The US Congress has approved a deal to lift the country’s borrowing limit, days before the world’s largest economy is due to default on its debt.
The bipartisan measure sped through the Senate by a vote of 63-36, a day after it cleared the US House of Representatives. In Thursday night’s session, the bill passed with support from 44 Democrats and 17 Republicans, plus two independents.
Sixty votes were required to approve the measure in a 100-seat chamber that Democrats only narrowly control. Thirty-one Republicans were opposed, including a member of the party’s leadership in the chamber, John Barrasso.
Among the four Democrats who voted against were left-wing senators Bernie Sanders, John Fetterman and Elizabeth Warren.
Senators first proposed 11 amendments to the debt ceiling bill, but they were all rejected in quick order, paving the way for a final vote.
Agreement on US debt default “a big win for our economy”, says Biden
President Joe Biden has said he will enact the measure into law. His signature on the bill will spare the US from a catastrophic default on its $31.4tn debt.
Biden praised Congress’ timely action. “This bipartisan agreement is a big win for our economy and the American people,” the Democratic president said in a statement. He said he would make an additional statement on Friday.
The country is forecast to overshoot its current debt ceiling on Monday 5 June. The Treasury Department had warned it would be unable to pay all its bills on June 5 if Congress failed to act by then.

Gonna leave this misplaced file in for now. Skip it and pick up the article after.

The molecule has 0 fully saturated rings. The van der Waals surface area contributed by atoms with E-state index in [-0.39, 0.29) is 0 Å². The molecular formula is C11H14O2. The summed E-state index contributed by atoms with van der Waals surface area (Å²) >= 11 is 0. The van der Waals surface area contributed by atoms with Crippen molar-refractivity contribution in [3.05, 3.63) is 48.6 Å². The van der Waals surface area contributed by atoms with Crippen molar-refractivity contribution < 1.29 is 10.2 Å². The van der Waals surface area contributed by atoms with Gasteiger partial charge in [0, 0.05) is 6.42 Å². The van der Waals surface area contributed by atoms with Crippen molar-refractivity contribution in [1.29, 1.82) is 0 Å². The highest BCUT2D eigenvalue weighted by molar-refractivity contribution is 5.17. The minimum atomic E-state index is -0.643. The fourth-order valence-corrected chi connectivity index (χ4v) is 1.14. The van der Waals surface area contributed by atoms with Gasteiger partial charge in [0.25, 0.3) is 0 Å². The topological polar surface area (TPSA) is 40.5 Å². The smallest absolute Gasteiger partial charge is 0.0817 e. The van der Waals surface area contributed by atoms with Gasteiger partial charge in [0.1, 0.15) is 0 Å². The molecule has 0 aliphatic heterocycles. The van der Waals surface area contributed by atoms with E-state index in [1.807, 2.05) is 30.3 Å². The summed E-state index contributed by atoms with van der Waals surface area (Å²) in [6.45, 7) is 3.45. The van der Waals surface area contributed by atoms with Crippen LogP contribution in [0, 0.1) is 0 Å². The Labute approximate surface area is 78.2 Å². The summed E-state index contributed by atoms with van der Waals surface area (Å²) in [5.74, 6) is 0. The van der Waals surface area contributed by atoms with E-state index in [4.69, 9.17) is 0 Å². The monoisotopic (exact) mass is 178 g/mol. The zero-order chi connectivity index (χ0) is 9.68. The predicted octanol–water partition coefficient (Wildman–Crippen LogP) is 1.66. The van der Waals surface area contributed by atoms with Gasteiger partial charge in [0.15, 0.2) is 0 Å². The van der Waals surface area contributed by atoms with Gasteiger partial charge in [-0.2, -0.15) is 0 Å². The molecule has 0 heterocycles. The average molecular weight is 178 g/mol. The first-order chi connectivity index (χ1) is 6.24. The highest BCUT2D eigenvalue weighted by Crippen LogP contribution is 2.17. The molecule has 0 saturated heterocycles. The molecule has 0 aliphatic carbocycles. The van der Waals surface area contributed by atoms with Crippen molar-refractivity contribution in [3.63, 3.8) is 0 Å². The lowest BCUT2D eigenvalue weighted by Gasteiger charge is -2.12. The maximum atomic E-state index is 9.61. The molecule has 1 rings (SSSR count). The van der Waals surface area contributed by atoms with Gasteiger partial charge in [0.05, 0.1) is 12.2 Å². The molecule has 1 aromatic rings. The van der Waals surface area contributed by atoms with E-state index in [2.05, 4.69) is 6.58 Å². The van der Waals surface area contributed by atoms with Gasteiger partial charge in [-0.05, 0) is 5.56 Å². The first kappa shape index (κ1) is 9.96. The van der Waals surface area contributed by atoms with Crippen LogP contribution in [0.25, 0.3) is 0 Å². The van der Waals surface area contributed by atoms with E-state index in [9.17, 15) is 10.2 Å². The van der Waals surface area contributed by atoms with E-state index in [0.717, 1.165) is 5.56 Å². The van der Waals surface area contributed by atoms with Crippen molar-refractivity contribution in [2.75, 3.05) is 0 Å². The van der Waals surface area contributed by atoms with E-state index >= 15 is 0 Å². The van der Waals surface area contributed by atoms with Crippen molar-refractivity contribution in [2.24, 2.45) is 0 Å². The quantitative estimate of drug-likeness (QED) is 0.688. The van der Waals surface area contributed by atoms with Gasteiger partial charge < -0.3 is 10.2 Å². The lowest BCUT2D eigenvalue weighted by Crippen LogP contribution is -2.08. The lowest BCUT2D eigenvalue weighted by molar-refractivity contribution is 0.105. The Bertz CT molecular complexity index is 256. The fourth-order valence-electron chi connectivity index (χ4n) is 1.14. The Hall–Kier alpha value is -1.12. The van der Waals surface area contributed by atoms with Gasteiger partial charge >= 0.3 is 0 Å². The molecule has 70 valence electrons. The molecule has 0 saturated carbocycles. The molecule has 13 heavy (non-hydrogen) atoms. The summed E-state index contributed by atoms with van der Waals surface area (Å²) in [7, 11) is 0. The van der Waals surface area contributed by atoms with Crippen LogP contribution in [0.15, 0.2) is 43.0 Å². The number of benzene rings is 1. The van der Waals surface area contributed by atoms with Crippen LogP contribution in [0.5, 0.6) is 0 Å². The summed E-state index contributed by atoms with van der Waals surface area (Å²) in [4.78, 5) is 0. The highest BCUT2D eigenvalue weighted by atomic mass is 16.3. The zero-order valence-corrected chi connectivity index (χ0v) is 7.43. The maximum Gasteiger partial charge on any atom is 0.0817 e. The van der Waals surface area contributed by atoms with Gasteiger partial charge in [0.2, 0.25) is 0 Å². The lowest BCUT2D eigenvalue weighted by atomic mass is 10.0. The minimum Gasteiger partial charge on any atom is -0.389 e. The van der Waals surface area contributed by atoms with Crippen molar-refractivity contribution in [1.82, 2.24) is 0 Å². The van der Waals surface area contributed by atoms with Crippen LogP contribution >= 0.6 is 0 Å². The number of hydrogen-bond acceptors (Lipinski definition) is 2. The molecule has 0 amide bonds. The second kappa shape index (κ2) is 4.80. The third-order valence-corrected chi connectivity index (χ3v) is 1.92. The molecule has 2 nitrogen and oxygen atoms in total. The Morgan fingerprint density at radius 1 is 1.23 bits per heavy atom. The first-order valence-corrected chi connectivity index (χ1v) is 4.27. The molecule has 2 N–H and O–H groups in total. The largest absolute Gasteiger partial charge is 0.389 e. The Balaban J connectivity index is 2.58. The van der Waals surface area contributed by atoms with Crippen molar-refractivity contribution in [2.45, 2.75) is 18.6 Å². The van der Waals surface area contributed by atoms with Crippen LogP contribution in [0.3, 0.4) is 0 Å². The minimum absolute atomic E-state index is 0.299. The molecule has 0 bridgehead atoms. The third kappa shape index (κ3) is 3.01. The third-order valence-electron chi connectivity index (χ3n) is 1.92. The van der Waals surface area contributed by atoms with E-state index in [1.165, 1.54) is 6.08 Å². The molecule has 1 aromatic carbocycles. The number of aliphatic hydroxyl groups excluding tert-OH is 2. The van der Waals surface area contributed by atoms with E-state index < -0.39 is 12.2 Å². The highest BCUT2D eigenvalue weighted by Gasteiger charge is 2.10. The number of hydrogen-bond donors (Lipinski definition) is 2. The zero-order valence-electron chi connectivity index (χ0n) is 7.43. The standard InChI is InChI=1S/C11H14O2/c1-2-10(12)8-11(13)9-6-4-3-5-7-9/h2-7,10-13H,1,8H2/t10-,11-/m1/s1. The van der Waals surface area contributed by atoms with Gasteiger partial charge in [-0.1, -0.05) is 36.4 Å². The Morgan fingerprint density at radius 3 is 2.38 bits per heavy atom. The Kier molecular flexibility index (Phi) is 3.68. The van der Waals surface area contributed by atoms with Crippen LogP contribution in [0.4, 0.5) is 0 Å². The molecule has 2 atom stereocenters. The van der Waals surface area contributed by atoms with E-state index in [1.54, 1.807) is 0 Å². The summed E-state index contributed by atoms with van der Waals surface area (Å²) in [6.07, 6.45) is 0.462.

“America can breathe a sigh of relief, a sigh of relief because in this process we are avoiding default,” Democratic Majority leader Chuck Schumer told the Senate.
Schumer touted the Democrats’ role in the debt ceiling agreement after the Senate passed the bill.
“We may be a little tired, but we did it,” Schumer said. “So we’re very, very happy. Default was the giant sword hanging over America’s head, but because of the good work of President Biden, as well as Democrats in the House and Democrats in the Senate, we are not defaulting.”
In a rare display of bipartisanship, Senate Republican leader Mitch McConnell told reporters he would be “proud to support it without delay”.
The measure passed the House by a wide margin – 314 to 117 – on Wednesday.
Suspending the debt limit through 2025 takes the threat of default off the table until after the presidential election.
In addition to addressing the debt limit, the bill caps non-defense spending, expands work requirements for some food stamp recipients and claws back some Covid-19 relief funds, among other policy provisions.